WRONG. A study of 29 consumer retailers and their presence in Eastern Europe provides a clear indication of the diversity of the entry strategies in the region4.

54% 41% 19%

1997

2002

At present, the 29 companies have established more than 1600 retail shops in Eastern Europe!

2007

Of the total number of shops more than 1100 shops are situated in “Little EU”, more than 600 in Russia and just below 100 shops in ‘Emerging markets’ (Appendix 3).

BASED UPON FIGURES FROM EUROMONITOR AND THE ECONOMIST

For the combined Eastern European region the buying power compared to Denmark has increased significantly in the last decade; from a relative buying power of 19% in 1997 to 54% in 2007. However, the development covers large differences between the countries. The Czech Republic and Poland represent a buying power close to 60% compared to 40% buying power in Estonia.

Representing close to 60% of all the established shops from the 29 companies, Russia and Poland must be characterised as the main drivers of the 29 ventures into Eastern Europe. However, as we already pointed out, these two countries do have quite different structures.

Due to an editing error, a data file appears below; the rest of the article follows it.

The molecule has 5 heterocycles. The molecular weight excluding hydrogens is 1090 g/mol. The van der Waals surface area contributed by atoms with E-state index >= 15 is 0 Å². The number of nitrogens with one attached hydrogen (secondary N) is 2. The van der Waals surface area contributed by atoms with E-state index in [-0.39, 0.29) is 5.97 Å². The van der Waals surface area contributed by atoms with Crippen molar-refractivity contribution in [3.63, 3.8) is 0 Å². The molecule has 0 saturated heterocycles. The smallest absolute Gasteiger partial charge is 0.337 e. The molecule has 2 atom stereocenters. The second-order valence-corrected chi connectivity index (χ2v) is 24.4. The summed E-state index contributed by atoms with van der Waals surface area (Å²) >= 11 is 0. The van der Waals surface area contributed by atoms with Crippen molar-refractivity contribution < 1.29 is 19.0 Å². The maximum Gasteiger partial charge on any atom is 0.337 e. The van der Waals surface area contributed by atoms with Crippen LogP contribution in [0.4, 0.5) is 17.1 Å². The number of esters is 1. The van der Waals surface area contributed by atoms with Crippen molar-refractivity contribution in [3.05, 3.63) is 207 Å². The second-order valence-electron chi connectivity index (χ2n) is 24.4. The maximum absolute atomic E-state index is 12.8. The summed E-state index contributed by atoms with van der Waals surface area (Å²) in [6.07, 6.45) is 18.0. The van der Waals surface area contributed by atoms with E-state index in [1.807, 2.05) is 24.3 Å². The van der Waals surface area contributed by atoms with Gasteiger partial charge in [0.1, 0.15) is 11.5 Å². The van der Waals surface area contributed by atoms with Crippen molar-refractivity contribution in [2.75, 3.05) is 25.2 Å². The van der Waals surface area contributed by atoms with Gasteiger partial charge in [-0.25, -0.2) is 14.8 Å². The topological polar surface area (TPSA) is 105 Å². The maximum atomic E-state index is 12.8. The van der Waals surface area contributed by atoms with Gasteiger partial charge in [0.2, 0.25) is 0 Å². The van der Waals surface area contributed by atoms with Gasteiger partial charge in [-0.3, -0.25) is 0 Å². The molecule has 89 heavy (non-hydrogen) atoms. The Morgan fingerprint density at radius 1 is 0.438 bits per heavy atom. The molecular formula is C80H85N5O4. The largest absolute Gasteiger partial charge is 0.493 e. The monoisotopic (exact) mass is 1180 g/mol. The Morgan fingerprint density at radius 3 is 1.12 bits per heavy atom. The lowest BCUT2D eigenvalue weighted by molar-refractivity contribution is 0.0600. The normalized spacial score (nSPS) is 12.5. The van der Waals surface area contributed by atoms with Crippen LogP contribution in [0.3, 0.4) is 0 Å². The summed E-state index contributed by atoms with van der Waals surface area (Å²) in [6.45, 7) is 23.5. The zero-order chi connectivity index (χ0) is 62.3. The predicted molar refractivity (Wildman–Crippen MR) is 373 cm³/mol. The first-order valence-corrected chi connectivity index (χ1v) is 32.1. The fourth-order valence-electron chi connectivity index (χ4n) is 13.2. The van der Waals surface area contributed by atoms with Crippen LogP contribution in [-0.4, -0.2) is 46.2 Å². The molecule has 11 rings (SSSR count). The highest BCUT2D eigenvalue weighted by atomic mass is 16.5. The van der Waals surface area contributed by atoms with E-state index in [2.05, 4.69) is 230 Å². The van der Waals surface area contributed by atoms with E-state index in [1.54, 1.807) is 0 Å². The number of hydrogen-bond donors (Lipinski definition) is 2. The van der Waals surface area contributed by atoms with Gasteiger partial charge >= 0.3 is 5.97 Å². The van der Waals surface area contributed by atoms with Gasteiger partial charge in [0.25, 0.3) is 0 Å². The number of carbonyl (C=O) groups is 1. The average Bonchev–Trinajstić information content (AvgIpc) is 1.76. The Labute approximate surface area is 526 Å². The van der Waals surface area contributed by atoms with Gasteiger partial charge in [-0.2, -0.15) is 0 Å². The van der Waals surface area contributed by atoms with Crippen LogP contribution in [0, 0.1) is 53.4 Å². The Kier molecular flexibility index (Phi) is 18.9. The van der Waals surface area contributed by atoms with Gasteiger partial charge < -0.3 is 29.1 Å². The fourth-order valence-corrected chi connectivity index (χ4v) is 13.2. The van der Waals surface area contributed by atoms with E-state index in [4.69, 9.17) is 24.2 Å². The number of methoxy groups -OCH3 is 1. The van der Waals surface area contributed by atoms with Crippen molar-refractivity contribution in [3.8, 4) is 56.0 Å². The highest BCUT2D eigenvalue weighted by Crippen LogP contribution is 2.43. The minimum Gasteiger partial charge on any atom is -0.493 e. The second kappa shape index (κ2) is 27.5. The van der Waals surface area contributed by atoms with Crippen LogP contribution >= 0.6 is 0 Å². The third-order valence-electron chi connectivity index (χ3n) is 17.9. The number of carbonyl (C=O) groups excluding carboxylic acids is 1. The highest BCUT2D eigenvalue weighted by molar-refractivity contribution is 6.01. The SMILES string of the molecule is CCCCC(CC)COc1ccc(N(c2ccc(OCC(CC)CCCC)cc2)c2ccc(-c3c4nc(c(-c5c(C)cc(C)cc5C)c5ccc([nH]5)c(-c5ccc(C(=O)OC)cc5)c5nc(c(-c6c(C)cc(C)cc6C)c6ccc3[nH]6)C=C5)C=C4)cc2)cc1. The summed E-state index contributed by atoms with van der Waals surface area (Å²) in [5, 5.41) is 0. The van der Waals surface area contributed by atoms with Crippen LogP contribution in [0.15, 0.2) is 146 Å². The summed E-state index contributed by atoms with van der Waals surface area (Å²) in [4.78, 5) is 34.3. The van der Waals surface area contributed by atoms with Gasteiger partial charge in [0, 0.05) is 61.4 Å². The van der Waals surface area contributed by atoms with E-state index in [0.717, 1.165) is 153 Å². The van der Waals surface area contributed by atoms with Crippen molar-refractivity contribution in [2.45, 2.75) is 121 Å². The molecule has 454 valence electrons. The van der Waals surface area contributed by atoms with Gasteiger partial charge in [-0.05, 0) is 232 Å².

In Poland and The Czech Republic the number of households that have a buying power higher or equal to an average Danish household has risen by more than 100% on an annual basis since 1995.

RUSSIA

Due to a strong polarisation between the large cities and the rest of the country with regards to distribution of wealth, Russia has an extreme retail structure. With close to 50% of all shops in Russia being situated in Moscow and St. Petersburg, these two cities are the locomotives for the Russian retail development. Surely, retail shops exist outside these cities; however, they are much more scattered and dependent on a more specific match between brand and local needs/economic state.